Variability in species richness and guild structure in two species-rich grasslands
Species Coexistence in Temperate Grasslands (Proceedings of the Symposium held in Bedřichov, Czech Republic, 27 September–2 October 1993; edited by F. Krahulec, D.E. Goldberg & J.H. Willems)
10.1007/BF02812102 Cite this article as: Klimeš, L., Jongepier, J.W. & Jongepierová, I. Folia Geobot (1995) 30: 243. doi:10.1007/BF02812102 Abstract
It has been suggested that variation in the proportion of species in guilds (=guild proportionality) indicates community structuring by guilds in biotic communities. This hypothesis was tested on a subthermophilous grassland and a mesotrophic meadow at a scale of 0.09 m
2 based on a five-year data set. Further, variation in the total number of species, variation in the number of species belonging to a guild and non-randomness in species composition of guilds were studied. A number of criteria for guild definition were used, such as life form, Grime's C-S-R strategy, phenology, plant height, pollination and dispersal syndromes, leaf shape and anatomy and taxonomy at the family level.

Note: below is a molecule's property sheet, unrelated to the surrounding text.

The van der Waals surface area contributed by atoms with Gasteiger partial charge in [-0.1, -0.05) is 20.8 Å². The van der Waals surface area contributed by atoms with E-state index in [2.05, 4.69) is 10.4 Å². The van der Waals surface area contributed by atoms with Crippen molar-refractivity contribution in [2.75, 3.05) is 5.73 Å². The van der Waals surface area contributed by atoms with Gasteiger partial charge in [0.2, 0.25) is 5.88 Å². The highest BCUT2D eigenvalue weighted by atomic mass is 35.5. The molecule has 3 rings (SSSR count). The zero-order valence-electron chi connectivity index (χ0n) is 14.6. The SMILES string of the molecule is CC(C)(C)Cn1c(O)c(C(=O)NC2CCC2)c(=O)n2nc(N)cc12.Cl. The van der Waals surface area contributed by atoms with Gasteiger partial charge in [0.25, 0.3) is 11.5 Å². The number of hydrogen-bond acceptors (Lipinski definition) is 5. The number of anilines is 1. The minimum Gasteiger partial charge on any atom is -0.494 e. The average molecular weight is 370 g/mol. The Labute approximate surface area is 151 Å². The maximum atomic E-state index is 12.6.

The observed variation in the number of guild species corresponded to the null model in which species assemblages with fixed species richness per square were randomly generated from the species pool. The observed variation in the number of guild species was often higher than the variation calculated for randomly distributed species whereas the variation in the proportion of guild species was in some cases lower than the variation calculated for randomly distributed species with fixed frequencies. Possible reasons for the discrepancy in the results based on different models are discussed. It is concluded that there is little evidence of guilds in the organization of grasslands. *** DIRECT SUPPORT *** A02DO006 00012
Keywords Meadow structure Niche limitation Variance test References
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